A Sick Artist's Guide to Fabulous

Me on a Fabulous Day
As many of you know, I have battled an illness called Lyme Disease. It has been a very difficult journey deal with it. But one of the things people tell me often is this: You don't look sick.

No, I don't. Why? Because I refuse to let my illness define me. Instead, I define myself by my ability to be fabulous despite how I feel on any given day. The fact is 100% of your ability to deal with illness is your mindset. Whether you are facing a chronic or terminal illness or even a simple cold, you will fair a lot better if you play a little psychology on yourself.

My illness is not my identity. Neither is yours. Illness is a side effect of being alive. And I find that I am generally more positive and optimistic if I don't look sick when I look in the mirror. Granted I am not a makeup artist or a fashionista. This picture here should show you my style is more "careless quirky" or "artsy librarian" than "chic," for example. But here are a few things I've learned:

1.  Money is not the answer. Save your dollars for your medications. If you are like me, you've likely spent a portion of your illness with little or no income. Give yourself $10 to spend on beauty products a month. Then make eBay your friend and search for trial sizes. A lot of times you will find brand name products this way at low cost with free shipping. I also buy N.Y.C., L.A. Colors and other inexpensive makeup brands to experiment with rather than blowing a lot of money on a bunch of things I may not like later.

2.  Get comfortable with vitamins. Vitamin B+ complex and E are great for skin health. I also take Primrose oil supplements which cut down on the rashes and acne my condition caused. Visit your local health food store and start doing some research about which vitamins are best for you.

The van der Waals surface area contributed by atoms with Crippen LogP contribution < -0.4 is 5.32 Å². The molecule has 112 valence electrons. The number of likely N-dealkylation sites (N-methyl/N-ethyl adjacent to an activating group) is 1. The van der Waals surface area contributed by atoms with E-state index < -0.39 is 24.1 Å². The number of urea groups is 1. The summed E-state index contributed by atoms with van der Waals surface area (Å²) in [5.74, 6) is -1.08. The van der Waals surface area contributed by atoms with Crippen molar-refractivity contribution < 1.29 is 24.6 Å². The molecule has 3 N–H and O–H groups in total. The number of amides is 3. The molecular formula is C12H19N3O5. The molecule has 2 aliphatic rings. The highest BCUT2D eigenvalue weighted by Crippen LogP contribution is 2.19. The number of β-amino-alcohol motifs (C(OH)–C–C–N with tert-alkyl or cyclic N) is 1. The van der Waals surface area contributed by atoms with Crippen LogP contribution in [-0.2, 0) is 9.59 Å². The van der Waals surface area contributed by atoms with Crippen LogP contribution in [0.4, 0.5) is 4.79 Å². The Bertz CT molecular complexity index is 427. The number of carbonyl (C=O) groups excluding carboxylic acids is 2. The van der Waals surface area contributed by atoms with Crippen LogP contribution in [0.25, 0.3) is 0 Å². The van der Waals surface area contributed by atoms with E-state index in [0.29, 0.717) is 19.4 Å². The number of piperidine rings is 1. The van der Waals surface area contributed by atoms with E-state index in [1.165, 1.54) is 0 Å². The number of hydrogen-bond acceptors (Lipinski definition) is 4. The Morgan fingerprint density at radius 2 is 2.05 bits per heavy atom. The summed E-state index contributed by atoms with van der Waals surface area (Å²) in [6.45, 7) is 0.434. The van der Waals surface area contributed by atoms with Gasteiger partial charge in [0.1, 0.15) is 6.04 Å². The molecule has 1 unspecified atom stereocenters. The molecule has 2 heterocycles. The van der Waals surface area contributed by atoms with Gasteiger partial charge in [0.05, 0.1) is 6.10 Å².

3. Know your undertones and avoid them. Illness brings a sick parlor to the skin. Pale blues, greens, yellows, and grays are usually the undertones of light to dark skin. Avoid wearing the color of your undertone because it will make you look worse.

4.  A great moisturizer is the foundation of a better looking you. It is also a necessary purchase, not a splurge. Illness often creates dry skin, especially on the face, hands, and feet. Medication can also cause additional dryness, cracking and even acne. My suggestions: Lumene, Lubraderm, L'occitane, and coconut oil. And before your eyebrows disappear into your hairline over some of those prices, remember I shop on eBay for samples!

5.  A great primer is the next step of that better looking you. Illness creates premature wrinkles and little fissures in your skin. I use Smashmouth primer on problem areas. A trial size container will last me three months because I don't use it on my whole face.

6.  Black is not always flattering. If you are sick, too much black makeup will make you appear vampire pale or just worn out. Exchange black eyeliner, brow pencils and mascara for colors like brown or navy. The softer colors will reflect better in the light. The same rule applies for black attire. The paler you are, the more black clothing will highlight your illness. I also avoid liner on my lower eyelid as this can make dark circles look worse.

7.  Fix your beauty weak spot first. The circles beneath my eyes require 3 different types of foundation. Once I started putting makeup on them, the comments about how sick I look stopped on Day 1. So think about the feature most people comment on during your sick days. Use this as your first spot to experiment on with makeup.

8.  Be wild. On my sickest days, my makeup and outfits are the most elaborate. I will use a good bit of color and have fun. Even if I can make it no further than my couch, the effort makes a difference in my attitude and those who interact with me.